Insert into from a select query in SQL Server

How to write an Insert into query from a Select with SQL Server? There are three solutions for running an INSERT INTO query with a SELECT in SQL Server. The first solution is to insert the data with a SELECT query that returns the information in hard copy. The second solution is to use a SELECT and a UNION ALL to group several rows into a single INSERT statement. The third one uses a SELECT that retrieves data from another table, in this case we are using the same table.

Three examples of Insert into queries from a select statement with SQL Server

Firstly, to use the three insert into examples, copy and paste them into SQL Server Management Studio. Then adapt the queries to your specific needs before running them.

First, run the query to create the CUSTOMERS table, which is the target table for our examples.

IF EXISTS( 
	SELECT 1 FROM sys.objects 
	WHERE object_id = object_id(N'[dbo].[Customers]') 
		AND type in (N'U') )
DROP TABLE [dbo].[Customers];

For further examples of SQL Server with the clients table, click here.

To start, create the CUSTOMERS table with the NAME column declared as unique. Then the same customer name is unique and not duplicated. The Id_Customer customer number is auto-incremented to have a rolling list of customer numbers.

CREATE TABLE [dbo].[Customers] (
[Id_Customer] int IDENTITY(1,1),
[Name] nvarchar(20) UNIQUE,
[City] nvarchar(20)
);

First solution: Insert the data with a simple SELECT query to provide the data to be inserted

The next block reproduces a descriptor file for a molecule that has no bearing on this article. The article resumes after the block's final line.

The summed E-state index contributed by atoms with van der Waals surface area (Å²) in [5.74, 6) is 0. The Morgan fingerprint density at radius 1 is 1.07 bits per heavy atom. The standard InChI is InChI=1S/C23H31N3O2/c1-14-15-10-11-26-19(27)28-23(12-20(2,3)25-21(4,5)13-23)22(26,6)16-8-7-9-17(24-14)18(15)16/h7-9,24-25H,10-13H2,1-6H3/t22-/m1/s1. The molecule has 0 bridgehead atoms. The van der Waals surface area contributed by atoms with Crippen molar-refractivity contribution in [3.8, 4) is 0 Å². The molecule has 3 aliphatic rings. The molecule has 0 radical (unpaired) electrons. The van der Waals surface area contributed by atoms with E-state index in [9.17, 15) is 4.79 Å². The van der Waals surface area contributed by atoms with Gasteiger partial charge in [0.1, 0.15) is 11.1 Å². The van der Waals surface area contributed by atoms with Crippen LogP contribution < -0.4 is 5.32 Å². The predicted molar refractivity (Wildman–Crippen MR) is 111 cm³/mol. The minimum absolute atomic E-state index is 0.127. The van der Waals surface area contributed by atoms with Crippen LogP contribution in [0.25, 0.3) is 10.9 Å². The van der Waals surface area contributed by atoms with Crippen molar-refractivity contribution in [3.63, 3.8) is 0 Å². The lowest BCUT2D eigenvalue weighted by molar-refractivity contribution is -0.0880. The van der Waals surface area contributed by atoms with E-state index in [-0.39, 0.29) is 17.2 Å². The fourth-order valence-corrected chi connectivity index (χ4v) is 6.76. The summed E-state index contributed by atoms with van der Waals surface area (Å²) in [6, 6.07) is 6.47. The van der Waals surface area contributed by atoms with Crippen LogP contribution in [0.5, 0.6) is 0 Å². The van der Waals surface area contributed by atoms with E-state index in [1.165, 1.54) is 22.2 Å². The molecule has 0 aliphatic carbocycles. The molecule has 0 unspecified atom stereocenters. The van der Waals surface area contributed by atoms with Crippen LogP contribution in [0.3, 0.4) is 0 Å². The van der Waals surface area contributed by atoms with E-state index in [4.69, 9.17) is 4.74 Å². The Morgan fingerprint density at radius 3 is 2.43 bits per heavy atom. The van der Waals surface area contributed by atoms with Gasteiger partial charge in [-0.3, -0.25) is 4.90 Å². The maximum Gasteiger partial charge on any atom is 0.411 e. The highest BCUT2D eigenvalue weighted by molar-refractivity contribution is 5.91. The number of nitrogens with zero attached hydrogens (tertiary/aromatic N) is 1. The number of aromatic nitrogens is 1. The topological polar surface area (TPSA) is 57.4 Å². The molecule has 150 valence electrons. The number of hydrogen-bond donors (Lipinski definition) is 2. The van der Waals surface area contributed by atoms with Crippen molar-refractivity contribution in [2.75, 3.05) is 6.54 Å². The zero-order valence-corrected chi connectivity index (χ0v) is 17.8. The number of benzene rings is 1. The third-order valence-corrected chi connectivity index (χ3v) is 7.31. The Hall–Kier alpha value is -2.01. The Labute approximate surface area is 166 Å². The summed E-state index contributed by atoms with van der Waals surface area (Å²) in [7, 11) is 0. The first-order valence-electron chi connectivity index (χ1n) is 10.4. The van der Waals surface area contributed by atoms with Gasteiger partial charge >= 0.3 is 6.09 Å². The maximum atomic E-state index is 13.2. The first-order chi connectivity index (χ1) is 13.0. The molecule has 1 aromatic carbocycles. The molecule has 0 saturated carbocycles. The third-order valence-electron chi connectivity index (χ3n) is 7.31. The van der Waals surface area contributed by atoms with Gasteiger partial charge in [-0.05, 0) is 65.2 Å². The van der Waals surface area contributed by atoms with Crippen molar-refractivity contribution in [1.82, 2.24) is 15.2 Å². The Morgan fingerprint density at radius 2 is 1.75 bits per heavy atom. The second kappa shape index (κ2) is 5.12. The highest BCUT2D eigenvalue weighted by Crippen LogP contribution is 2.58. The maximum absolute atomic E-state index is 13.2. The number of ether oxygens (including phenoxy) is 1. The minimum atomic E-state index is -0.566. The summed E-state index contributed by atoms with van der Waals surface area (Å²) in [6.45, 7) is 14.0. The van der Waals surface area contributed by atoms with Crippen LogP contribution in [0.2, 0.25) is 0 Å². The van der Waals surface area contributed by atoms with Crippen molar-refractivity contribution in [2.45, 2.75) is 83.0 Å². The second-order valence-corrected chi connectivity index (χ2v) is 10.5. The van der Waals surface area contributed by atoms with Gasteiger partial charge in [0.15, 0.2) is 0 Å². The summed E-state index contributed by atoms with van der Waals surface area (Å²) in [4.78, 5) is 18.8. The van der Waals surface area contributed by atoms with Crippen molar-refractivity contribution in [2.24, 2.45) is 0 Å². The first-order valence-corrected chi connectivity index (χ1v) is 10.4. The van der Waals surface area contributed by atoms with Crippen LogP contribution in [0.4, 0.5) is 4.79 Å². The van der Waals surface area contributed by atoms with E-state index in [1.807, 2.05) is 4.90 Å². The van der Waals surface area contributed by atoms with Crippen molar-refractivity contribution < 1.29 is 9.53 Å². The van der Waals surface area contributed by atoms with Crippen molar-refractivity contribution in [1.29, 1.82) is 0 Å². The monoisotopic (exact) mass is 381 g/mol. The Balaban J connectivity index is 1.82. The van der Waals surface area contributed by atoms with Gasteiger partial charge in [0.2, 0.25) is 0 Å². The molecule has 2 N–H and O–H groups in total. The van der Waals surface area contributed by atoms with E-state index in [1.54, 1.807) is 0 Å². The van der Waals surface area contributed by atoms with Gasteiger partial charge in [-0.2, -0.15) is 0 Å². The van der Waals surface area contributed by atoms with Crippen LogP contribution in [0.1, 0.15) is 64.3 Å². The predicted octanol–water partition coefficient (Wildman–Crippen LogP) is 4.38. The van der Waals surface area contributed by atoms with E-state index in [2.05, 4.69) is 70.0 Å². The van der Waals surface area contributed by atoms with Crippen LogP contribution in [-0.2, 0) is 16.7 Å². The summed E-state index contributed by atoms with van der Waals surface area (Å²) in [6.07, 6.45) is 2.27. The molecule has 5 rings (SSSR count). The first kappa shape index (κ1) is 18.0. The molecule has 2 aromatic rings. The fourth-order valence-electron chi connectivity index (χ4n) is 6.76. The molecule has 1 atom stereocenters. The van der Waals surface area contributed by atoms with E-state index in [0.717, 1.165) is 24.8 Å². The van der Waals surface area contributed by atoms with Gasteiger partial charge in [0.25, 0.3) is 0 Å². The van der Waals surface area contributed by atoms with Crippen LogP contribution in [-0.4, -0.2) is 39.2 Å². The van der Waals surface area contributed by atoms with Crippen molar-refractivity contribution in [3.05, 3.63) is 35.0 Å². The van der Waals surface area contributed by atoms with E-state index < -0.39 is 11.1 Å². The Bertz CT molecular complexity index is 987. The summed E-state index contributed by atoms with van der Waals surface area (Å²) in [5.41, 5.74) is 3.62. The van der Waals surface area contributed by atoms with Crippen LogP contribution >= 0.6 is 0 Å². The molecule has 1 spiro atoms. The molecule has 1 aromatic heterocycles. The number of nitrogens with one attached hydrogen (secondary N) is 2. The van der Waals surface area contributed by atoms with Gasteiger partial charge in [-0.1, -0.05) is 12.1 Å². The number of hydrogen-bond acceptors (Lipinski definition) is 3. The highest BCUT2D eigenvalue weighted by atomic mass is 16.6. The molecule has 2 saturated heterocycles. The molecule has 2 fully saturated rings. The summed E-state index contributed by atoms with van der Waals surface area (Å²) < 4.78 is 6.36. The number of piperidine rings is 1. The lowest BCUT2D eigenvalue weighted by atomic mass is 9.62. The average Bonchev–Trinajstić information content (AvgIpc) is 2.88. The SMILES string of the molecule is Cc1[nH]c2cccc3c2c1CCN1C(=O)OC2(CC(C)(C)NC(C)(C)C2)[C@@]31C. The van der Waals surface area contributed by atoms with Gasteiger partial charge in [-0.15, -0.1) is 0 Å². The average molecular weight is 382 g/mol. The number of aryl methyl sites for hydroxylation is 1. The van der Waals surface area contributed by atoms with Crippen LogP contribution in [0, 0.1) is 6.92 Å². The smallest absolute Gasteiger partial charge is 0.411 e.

The first solution is the simplest and easiest one to implement. Especially if you are familiar with editing several rows in columns, with Excel for example.

INSERT INTO dbo.Customers ( Name, City ) SELECT N'MAMMADOU', 'Zurich';
INSERT INTO dbo.Customers ( Name, City ) SELECT N'SERGEI', 'Ushuaia';
INSERT INTO dbo.Customers ( Name, City ) SELECT N'KARIM', 'Casablanca';

Second solution: Inserting the data with a SELECT query and a UNION ALL that groups the 3 rows.

This solution also makes it easy to read the inserted data because it comes from a simple selection combined with row unions.

INSERT INTO dbo.Customers ( Name, City )
SELECT N'MAMMADOU', 'Zurich'
UNION ALL
SELECT N'SERGEI', 'Ushuaia'
UNION ALL
SELECT N'KARIM', 'Casablanca';

Third solution: INSERT INTO from the same table to double the existing rows

Add the suffix “-Junior” to differentiate the rows. In fact, to allow insertion without error because of the UNIQUE constraint added on the NAME column.

In other words, it is not possible to have duplicates on the NAME column.

INSERT INTO dbo.Customers ( Name, City )
SELECT NAME + '-Junior', City
from dbo.Customers;

Finally, check all rows, i.e. six rows already present and six new rows of data inserted.


The Customers lines inserted into the target table are visible from a simple Select query.

SELECT * FROM dbo.Customers;

On the other hand, the T-SQL language also allows you to display the full list of tables available in a database.